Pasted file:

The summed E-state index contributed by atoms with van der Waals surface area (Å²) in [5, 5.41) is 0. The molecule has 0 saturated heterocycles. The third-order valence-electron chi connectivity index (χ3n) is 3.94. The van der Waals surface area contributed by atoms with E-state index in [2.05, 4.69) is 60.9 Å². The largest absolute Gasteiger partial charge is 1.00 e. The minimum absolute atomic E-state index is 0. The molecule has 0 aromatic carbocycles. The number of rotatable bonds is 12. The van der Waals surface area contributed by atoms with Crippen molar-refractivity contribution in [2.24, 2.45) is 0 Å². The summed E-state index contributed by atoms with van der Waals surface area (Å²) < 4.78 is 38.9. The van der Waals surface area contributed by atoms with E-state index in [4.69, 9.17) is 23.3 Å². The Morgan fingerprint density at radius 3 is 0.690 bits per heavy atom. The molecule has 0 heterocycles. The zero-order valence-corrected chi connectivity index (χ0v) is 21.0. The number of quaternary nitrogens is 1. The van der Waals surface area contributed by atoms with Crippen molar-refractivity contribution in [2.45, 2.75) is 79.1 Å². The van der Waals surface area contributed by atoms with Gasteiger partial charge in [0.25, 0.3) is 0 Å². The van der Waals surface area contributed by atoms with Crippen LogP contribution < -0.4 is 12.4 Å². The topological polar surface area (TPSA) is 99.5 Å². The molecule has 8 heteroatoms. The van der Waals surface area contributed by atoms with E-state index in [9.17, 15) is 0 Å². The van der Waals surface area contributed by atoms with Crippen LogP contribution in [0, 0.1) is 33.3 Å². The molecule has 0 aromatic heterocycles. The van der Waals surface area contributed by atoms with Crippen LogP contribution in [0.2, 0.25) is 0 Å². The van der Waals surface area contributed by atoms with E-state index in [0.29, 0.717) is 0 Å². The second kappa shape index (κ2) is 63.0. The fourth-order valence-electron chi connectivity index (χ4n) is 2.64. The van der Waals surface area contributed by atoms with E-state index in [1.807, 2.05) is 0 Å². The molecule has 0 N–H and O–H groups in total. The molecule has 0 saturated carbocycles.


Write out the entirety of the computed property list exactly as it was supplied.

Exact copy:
The summed E-state index contributed by atoms with van der Waals surface area (Å²) in [5, 5.41) is 0. The molecule has 0 saturated heterocycles. The third-order valence-electron chi connectivity index (χ3n) is 3.94. The van der Waals surface area contributed by atoms with E-state index in [2.05, 4.69) is 60.9 Å². The largest absolute Gasteiger partial charge is 1.00 e. The minimum absolute atomic E-state index is 0. The molecule has 0 aromatic carbocycles. The number of rotatable bonds is 12. The van der Waals surface area contributed by atoms with Crippen molar-refractivity contribution in [2.24, 2.45) is 0 Å². The summed E-state index contributed by atoms with van der Waals surface area (Å²) < 4.78 is 38.9. The van der Waals surface area contributed by atoms with E-state index in [4.69, 9.17) is 23.3 Å². The Morgan fingerprint density at radius 3 is 0.690 bits per heavy atom. The molecule has 0 heterocycles. The zero-order valence-corrected chi connectivity index (χ0v) is 21.0. The number of quaternary nitrogens is 1. The van der Waals surface area contributed by atoms with Crippen molar-refractivity contribution in [2.45, 2.75) is 79.1 Å². The van der Waals surface area contributed by atoms with Gasteiger partial charge in [0.25, 0.3) is 0 Å². The van der Waals surface area contributed by atoms with Crippen LogP contribution < -0.4 is 12.4 Å². The topological polar surface area (TPSA) is 99.5 Å². The molecule has 8 heteroatoms. The van der Waals surface area contributed by atoms with E-state index in [9.17, 15) is 0 Å². The van der Waals surface area contributed by atoms with Crippen LogP contribution in [0, 0.1) is 33.3 Å². The molecule has 0 aromatic heterocycles. The van der Waals surface area contributed by atoms with Crippen LogP contribution in [0.2, 0.25) is 0 Å². The van der Waals surface area contributed by atoms with E-state index in [0.29, 0.717) is 0 Å². The second kappa shape index (κ2) is 63.0. The fourth-order valence-electron chi connectivity index (χ4n) is 2.64. The van der Waals surface area contributed by atoms with E-state index in [1.807, 2.05) is 0 Å². The molecule has 0 N–H and O–H groups in total. The molecule has 0 saturated carbocycles.